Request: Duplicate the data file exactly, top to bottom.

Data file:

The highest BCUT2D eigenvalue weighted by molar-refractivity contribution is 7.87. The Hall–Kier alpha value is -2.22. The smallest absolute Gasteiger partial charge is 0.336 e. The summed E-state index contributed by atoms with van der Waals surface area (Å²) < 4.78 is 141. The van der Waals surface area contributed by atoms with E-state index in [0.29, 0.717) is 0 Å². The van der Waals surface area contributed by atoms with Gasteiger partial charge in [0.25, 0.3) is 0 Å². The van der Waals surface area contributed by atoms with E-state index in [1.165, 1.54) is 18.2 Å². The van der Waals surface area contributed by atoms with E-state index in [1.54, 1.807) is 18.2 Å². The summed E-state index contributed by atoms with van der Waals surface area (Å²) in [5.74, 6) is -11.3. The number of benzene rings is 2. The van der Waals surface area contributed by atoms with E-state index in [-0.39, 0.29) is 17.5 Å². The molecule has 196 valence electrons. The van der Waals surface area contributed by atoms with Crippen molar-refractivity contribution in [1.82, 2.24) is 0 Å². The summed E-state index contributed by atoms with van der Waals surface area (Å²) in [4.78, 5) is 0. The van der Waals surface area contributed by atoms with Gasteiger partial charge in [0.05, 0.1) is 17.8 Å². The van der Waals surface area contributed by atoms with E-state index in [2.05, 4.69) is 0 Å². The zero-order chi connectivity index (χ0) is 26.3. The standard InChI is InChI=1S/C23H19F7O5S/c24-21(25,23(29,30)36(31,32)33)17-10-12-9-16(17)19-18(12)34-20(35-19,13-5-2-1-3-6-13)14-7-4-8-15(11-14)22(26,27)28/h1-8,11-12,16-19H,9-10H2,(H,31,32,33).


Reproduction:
The highest BCUT2D eigenvalue weighted by molar-refractivity contribution is 7.87. The Hall–Kier alpha value is -2.22. The smallest absolute Gasteiger partial charge is 0.336 e. The summed E-state index contributed by atoms with van der Waals surface area (Å²) < 4.78 is 141. The van der Waals surface area contributed by atoms with E-state index in [0.29, 0.717) is 0 Å². The van der Waals surface area contributed by atoms with Gasteiger partial charge in [0.25, 0.3) is 0 Å². The van der Waals surface area contributed by atoms with E-state index in [1.165, 1.54) is 18.2 Å². The van der Waals surface area contributed by atoms with E-state index in [1.54, 1.807) is 18.2 Å². The summed E-state index contributed by atoms with van der Waals surface area (Å²) in [5.74, 6) is -11.3. The number of benzene rings is 2. The van der Waals surface area contributed by atoms with E-state index in [-0.39, 0.29) is 17.5 Å². The molecule has 196 valence electrons. The van der Waals surface area contributed by atoms with Crippen molar-refractivity contribution in [1.82, 2.24) is 0 Å². The summed E-state index contributed by atoms with van der Waals surface area (Å²) in [4.78, 5) is 0. The van der Waals surface area contributed by atoms with Gasteiger partial charge in [0.05, 0.1) is 17.8 Å². The van der Waals surface area contributed by atoms with E-state index in [2.05, 4.69) is 0 Å². The zero-order chi connectivity index (χ0) is 26.3. The standard InChI is InChI=1S/C23H19F7O5S/c24-21(25,23(29,30)36(31,32)33)17-10-12-9-16(17)19-18(12)34-20(35-19,13-5-2-1-3-6-13)14-7-4-8-15(11-14)22(26,27)28/h1-8,11-12,16-19H,9-10H2,(H,31,32,33).